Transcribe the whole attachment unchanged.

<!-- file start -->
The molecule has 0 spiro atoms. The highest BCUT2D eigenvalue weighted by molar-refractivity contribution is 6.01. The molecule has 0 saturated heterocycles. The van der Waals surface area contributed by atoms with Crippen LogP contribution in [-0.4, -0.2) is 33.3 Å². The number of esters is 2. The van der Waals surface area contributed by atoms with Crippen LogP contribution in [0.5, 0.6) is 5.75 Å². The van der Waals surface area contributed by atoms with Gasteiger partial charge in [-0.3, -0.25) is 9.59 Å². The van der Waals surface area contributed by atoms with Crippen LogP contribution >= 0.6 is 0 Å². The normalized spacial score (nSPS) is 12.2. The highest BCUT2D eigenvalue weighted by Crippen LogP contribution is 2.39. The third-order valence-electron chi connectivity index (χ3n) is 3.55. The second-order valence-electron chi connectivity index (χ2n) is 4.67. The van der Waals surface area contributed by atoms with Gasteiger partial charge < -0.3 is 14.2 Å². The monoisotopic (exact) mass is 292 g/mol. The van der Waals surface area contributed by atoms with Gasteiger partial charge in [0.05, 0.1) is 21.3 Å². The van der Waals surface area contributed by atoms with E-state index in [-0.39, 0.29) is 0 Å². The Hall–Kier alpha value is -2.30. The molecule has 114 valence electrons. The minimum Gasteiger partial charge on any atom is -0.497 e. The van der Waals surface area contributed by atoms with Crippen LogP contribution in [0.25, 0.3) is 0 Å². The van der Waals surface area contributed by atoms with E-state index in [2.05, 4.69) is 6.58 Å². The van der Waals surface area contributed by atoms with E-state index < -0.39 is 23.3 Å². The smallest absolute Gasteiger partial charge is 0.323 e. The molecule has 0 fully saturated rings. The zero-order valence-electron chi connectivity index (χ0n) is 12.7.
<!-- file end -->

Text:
The molecule has 0 spiro atoms. The highest BCUT2D eigenvalue weighted by molar-refractivity contribution is 6.01. The molecule has 0 saturated heterocycles. The van der Waals surface area contributed by atoms with Crippen LogP contribution in [-0.4, -0.2) is 33.3 Å². The number of esters is 2. The van der Waals surface area contributed by atoms with Crippen LogP contribution in [0.5, 0.6) is 5.75 Å². The van der Waals surface area contributed by atoms with Gasteiger partial charge in [-0.3, -0.25) is 9.59 Å². The van der Waals surface area contributed by atoms with Crippen LogP contribution >= 0.6 is 0 Å². The normalized spacial score (nSPS) is 12.2. The highest BCUT2D eigenvalue weighted by Crippen LogP contribution is 2.39. The third-order valence-electron chi connectivity index (χ3n) is 3.55. The second-order valence-electron chi connectivity index (χ2n) is 4.67. The van der Waals surface area contributed by atoms with Gasteiger partial charge < -0.3 is 14.2 Å². The monoisotopic (exact) mass is 292 g/mol. The van der Waals surface area contributed by atoms with Gasteiger partial charge in [0.05, 0.1) is 21.3 Å². The van der Waals surface area contributed by atoms with E-state index in [-0.39, 0.29) is 0 Å². The Hall–Kier alpha value is -2.30. The molecule has 114 valence electrons. The minimum Gasteiger partial charge on any atom is -0.497 e. The van der Waals surface area contributed by atoms with Crippen LogP contribution in [0.25, 0.3) is 0 Å². The van der Waals surface area contributed by atoms with E-state index in [2.05, 4.69) is 6.58 Å². The van der Waals surface area contributed by atoms with E-state index < -0.39 is 23.3 Å². The smallest absolute Gasteiger partial charge is 0.323 e. The molecule has 0 fully saturated rings. The zero-order valence-electron chi connectivity index (χ0n) is 12.7.